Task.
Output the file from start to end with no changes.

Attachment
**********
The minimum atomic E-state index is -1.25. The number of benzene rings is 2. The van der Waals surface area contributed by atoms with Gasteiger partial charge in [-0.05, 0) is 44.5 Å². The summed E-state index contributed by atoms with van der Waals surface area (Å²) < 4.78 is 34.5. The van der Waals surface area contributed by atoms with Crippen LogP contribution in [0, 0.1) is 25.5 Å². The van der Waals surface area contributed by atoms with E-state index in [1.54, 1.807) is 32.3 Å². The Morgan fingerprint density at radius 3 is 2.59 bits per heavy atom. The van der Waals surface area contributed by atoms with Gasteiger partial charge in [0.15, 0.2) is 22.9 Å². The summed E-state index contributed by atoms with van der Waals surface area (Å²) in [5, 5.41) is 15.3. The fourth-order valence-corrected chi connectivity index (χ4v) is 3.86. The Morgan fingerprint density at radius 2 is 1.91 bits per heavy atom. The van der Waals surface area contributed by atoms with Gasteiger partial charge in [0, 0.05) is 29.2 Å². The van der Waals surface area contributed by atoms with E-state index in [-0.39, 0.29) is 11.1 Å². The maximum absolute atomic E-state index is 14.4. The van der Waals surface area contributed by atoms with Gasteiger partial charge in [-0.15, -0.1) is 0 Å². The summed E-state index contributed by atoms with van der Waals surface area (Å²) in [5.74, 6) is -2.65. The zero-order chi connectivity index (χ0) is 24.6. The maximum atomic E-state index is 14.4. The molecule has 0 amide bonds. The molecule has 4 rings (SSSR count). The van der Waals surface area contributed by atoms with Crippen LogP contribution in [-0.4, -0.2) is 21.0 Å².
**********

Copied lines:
The minimum atomic E-state index is -1.25. The number of benzene rings is 2. The van der Waals surface area contributed by atoms with Gasteiger partial charge in [-0.05, 0) is 44.5 Å². The summed E-state index contributed by atoms with van der Waals surface area (Å²) < 4.78 is 34.5. The van der Waals surface area contributed by atoms with Crippen LogP contribution in [0, 0.1) is 25.5 Å². The van der Waals surface area contributed by atoms with E-state index in [1.54, 1.807) is 32.3 Å². The Morgan fingerprint density at radius 3 is 2.59 bits per heavy atom. The van der Waals surface area contributed by atoms with Gasteiger partial charge in [0.15, 0.2) is 22.9 Å². The summed E-state index contributed by atoms with van der Waals surface area (Å²) in [5, 5.41) is 15.3. The fourth-order valence-corrected chi connectivity index (χ4v) is 3.86. The Morgan fingerprint density at radius 2 is 1.91 bits per heavy atom. The van der Waals surface area contributed by atoms with Gasteiger partial charge in [0, 0.05) is 29.2 Å². The van der Waals surface area contributed by atoms with E-state index in [-0.39, 0.29) is 11.1 Å². The maximum absolute atomic E-state index is 14.4. The van der Waals surface area contributed by atoms with Gasteiger partial charge in [-0.15, -0.1) is 0 Å². The summed E-state index contributed by atoms with van der Waals surface area (Å²) in [5.74, 6) is -2.65. The zero-order chi connectivity index (χ0) is 24.6. The maximum atomic E-state index is 14.4. The molecule has 0 amide bonds. The molecule has 4 rings (SSSR count). The van der Waals surface area contributed by atoms with Crippen LogP contribution in [-0.4, -0.2) is 21.0 Å².